On Might 25, 2020, Minneapolis police officer Derek Chauvin pinned George Floyd, a 46-year-old Black man, by the neck along with his knee for 9 minutes and 29 seconds after responding to a name that Floyd allegedly used a counterfeit $20 invoice to purchase a pack of cigarettes at a neighborhood comfort retailer.
After struggling below Chauvin’s weight (and that of two different officers) and yelling that he couldn’t breathe, Floyd died. Bystanders, who pleaded with the officers to launch their restraint of Floyd, recorded the deadly incident on cellphone video that has been seen internationally, igniting ongoing global protests for police reform and abolition, the safety of Black lives, and the dismantling of racism and white supremacy.
Chauvin was fired from the Minneapolis police power after the lethal encounter and confronted three expenses in a felony trial that started on March 29: second-degree unintentional homicide, third-degree homicide, and second-degree manslaughter.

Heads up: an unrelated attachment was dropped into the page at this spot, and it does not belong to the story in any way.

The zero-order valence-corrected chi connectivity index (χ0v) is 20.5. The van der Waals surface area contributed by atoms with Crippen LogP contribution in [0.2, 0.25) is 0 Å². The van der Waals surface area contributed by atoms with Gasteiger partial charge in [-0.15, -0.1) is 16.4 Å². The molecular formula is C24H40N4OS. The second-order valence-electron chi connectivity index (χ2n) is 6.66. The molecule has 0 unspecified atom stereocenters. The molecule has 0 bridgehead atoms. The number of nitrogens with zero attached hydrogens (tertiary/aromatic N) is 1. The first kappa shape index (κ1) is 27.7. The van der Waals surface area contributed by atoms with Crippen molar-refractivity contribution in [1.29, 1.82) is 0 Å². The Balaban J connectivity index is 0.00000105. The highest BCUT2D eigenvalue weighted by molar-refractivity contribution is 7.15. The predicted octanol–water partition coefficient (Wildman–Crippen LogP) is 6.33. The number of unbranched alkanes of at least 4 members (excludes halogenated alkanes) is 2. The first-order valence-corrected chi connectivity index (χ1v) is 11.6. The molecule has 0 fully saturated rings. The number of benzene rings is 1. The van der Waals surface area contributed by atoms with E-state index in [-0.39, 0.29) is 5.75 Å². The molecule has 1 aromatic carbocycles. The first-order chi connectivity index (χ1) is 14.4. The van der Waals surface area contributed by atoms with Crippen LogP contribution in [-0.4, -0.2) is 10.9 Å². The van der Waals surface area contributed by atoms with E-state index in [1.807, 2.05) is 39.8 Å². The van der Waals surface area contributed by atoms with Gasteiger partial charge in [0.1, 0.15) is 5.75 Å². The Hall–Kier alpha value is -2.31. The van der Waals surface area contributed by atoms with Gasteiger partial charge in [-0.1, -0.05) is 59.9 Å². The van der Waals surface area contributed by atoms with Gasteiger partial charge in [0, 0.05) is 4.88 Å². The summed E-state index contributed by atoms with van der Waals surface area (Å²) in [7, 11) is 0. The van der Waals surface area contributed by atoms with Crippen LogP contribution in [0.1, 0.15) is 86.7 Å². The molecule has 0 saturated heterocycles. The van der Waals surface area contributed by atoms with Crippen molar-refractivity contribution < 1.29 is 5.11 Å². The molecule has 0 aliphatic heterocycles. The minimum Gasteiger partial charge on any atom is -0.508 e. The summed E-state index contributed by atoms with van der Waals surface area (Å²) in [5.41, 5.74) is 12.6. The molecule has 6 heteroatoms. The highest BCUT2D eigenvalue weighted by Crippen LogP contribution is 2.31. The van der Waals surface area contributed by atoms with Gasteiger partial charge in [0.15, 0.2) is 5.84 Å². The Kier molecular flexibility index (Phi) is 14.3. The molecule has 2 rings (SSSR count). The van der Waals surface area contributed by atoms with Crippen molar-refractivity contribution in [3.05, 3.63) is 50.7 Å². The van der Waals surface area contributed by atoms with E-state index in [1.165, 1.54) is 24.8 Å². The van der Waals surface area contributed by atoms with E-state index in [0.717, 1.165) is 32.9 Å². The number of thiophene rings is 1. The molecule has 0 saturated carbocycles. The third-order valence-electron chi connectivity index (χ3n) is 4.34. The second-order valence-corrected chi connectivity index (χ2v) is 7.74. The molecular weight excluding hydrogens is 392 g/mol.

On April 20, 2021, Chauvin was found guilty of all three charges, which means the jury was satisfied past an inexpensive doubt that he was a fundamental explanation for Floyd’s loss of life when he pressed his knee to Floyd’s neck. It’s a extremely uncommon verdict in a justice system that has traditionally favored police.